The family cashing in on funerals – Two couples
When Elizabeth Faribah’s grandmother died, she was just nineteen years old. It was her first encounter with a dead body being prepped for burial.
“I was the only person living with the woman, so her death hurt me hard, and when I saw the person who was preparing the body, I decided to go into that profession as well,” she explains.
She grew up watching her father, a carpenter with over two decades of experience, build coffins.
Her father was pleased when she decided to become a mortician and paid for her to enroll with a master’s apprentice.
Elizabeth lives in Bokoro, a tiny hamlet on the outskirts of Takoradi, the western regional capital, with her father, Egya Pitsir.
“I couldn’t go to school and study a craft in carpentry, so when my daughter suggested becoming a mortician, I felt it would compliment my job as a coffin builder, so I leaped on it,” Egya Pitsir recalls.
“In this world, you have to be clever,” he explains.
Elizabeth has been doing this for over 10 years, charging an average of GHC1,000 each body.
She is one of the most in-demand undertakers in her region, often being hired to dress four separate dead bodies in a single weekend.
“I manufacture around three coffins every week.” “Business is booming because if you come to my daughter, you will undoubtedly require a coffin, and if you do, my daughter will refer me, and we will be in business,” explains Egya Pitsir.
In the little town of Bokoro, he works out of a modest carpentry shop constructed of mud and roofed with tin aluminum sheets.
His workshop, like many rural carpenters’, is simple, with tools like an old rig saw, hammers, and tape measures.
“I made it myself.” We were raised in a lot of hardship, which is why I couldn’t go to school. “When I started out as a Carpenter, I had to take control of my fate and do everything for myself,” he explains.
Working with dead bodies is a dreadful task in a society where there is still a superstitious belief in spirits and life after death.
I asked Elizabeth if she had experienced any frightening moments on her journey thus far. She grinned and shook her head.
“Once at a time, we were preparing a body and attempting to put on his dress. We were almost finished. The lifeless corpse suddenly opened his jaws and shouted.
I ran away after dropping the body.
It was a torturous experience. “I had to take a three-month hiatus from work,” she explains.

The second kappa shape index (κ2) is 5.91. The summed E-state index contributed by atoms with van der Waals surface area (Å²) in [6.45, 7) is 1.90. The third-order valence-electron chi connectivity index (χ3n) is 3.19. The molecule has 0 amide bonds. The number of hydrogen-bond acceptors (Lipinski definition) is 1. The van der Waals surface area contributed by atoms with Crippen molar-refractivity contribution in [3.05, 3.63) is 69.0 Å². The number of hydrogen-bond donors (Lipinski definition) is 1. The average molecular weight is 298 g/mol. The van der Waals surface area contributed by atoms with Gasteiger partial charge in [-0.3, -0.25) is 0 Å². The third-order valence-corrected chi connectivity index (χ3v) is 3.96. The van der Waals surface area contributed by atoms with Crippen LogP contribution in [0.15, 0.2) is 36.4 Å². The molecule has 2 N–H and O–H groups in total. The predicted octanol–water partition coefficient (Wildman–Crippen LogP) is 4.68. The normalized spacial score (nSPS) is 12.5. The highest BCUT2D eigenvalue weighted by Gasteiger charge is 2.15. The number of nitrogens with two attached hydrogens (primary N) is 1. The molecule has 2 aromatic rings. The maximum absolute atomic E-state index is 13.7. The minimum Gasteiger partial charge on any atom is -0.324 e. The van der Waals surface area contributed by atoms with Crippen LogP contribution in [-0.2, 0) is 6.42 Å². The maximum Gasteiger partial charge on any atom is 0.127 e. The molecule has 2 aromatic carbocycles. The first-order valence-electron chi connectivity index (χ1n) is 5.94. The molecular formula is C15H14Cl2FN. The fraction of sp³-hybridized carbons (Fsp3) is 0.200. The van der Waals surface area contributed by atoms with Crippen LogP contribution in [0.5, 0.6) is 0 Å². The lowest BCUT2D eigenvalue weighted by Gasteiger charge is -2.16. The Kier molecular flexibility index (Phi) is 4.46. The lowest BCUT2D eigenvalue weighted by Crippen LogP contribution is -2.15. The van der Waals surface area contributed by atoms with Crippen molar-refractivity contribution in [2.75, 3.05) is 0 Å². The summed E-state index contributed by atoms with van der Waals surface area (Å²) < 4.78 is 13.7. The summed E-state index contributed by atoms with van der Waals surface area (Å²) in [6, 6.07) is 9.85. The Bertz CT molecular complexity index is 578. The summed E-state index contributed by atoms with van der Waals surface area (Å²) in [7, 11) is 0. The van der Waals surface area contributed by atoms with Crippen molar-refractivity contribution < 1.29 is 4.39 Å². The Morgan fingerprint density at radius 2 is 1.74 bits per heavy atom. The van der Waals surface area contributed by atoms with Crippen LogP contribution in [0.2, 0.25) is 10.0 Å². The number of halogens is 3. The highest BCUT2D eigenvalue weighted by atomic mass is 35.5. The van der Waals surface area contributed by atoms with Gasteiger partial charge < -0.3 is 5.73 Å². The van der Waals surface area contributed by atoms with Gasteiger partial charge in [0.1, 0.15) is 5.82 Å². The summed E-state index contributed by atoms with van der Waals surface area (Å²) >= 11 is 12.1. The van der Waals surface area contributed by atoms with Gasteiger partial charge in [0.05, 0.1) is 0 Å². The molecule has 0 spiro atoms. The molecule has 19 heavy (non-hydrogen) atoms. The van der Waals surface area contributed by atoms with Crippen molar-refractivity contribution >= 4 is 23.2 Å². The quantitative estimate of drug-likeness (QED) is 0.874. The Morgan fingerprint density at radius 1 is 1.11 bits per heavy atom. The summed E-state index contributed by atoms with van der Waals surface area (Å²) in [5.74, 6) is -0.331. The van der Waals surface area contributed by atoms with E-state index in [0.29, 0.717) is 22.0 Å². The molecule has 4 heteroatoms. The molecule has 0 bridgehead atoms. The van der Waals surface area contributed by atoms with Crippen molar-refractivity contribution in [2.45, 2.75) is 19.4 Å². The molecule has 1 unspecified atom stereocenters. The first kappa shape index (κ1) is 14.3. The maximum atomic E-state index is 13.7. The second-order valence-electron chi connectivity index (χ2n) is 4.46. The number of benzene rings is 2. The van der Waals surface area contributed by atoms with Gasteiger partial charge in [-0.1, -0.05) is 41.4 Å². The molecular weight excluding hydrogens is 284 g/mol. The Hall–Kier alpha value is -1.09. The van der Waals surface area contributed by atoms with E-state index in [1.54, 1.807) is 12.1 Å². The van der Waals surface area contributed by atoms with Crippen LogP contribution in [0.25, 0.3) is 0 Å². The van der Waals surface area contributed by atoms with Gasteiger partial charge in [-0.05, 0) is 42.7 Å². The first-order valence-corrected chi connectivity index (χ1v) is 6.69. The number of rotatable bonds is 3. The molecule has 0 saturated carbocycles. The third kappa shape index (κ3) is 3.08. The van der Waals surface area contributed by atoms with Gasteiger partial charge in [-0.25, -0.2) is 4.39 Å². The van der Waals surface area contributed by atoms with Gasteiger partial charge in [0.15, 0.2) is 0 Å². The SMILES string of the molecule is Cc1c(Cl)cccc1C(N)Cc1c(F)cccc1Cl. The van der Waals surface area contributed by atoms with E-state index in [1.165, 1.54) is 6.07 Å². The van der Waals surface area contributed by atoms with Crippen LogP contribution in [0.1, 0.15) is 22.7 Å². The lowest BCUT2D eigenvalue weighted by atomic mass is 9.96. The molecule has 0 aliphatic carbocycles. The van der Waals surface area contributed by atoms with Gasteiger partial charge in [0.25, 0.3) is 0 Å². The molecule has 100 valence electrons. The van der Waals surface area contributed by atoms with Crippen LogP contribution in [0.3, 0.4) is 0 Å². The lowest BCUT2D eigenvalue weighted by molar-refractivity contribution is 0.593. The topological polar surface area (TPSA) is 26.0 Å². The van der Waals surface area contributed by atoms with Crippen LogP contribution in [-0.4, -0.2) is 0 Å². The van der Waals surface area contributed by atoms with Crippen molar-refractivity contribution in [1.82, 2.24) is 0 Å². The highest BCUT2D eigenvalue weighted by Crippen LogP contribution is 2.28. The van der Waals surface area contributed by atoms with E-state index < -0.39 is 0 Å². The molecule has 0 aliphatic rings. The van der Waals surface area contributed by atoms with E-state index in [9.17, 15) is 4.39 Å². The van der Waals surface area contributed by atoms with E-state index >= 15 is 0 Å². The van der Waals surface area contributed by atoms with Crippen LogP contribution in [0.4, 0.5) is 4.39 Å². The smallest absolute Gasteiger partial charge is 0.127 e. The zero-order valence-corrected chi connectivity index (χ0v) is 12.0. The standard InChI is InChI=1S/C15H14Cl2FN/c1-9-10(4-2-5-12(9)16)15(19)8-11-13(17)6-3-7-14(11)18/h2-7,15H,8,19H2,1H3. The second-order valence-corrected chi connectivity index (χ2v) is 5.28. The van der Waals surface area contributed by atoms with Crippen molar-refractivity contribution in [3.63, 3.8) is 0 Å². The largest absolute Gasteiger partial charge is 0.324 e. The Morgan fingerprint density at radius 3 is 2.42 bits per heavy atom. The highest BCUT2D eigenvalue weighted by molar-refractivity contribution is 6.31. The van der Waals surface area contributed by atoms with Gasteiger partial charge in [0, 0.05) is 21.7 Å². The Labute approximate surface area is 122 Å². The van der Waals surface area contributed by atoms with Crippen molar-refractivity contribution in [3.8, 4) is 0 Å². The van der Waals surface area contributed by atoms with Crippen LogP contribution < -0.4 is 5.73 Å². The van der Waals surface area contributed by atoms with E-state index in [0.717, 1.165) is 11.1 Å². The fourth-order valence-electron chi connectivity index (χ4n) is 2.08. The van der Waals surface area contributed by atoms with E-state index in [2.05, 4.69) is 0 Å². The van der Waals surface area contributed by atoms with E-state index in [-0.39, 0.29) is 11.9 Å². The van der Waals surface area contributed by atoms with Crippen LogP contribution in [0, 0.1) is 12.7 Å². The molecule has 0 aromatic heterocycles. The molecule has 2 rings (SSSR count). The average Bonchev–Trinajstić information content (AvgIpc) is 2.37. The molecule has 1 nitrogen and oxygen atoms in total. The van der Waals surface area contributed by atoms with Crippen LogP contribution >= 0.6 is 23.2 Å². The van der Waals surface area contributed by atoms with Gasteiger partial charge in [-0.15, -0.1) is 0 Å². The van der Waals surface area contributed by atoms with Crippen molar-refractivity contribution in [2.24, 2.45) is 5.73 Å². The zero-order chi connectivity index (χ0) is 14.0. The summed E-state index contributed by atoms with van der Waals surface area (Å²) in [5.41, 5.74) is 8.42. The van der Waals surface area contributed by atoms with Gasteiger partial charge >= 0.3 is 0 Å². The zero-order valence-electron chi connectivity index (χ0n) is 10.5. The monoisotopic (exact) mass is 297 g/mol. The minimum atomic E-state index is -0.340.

Aside from a few terrifying occasions, Elizabeth claims that working with corpses isn’t a huge issue.
“Working on dead bodies is normal. It is just like working on normal humans. They are human beings who are sleeping,” she says.
When asked if she believed in ghosts or had seen any while working on corpses, she said, “Yes.” “Everything with a name is real. There are moments when we are working on a body and you can feel a heaviness surrounding you.
You can tell that the guy who is dead has returned and is looking about at all the people who are sobbing around his corpse.
It is so lifelike that you can occasionally touch the individual.
Because of the intimidating character of the job, she has difficulty attracting apprentices and collaborators. “They come in and then go a few days later.”
She recalls an old woman walking into her business and telling her that if she died, she wanted to be clothed in a certain ‘kaba’ outfit. “The old lady looked at the styles I had on display in my business, showed me the one she wanted, and then went away,” she adds. “Her daughters stepped into my business with the same woman’s image, and it hit me that this woman had come in to tell me how she wanted her body to be adorned,” Elizabeth explains.
The elderly lady had supposedly died a month before. “Ghosts do exist,” she replies, a sardonic smirk on her face.
Elizabeth and her father have worked at the funerals of some well-known Takoradi residents.
Bishop Hackman IV, the National Leader of the 12 Apostles Church, died a few weeks earlier, and she was hired. She brought her father along with her in order to sell the family a coffin.
Big tasks like that inspire her to accomplish more. She has expanded her business beyond funerals to include wedding and event décor, and she currently has more than 5 individuals learning from her.
Egya Pitsir, her father, also wishes to extend his firm outside Takoradi.
He just purchased a new showroom in which to showcase his coffins, and he intends to learn new methods of creating contemporary coffins in order to seek a larger clientele.
“Everyone would perish. I may die at any time, and if I did, I’d need a casket and someone to prepare my body for burial. “I don’t pray for death, but it happens to everyone, and when it does, people like me get jobs,” Elizabeth explains.
“A fisherman going to sea prays for fish in the sea so he can catch them, a mason prays for people to generate money to construct buildings so he can get called to work, and I pray every day that someone dies so they may purchase my coffin,” Egya Pitsir adds.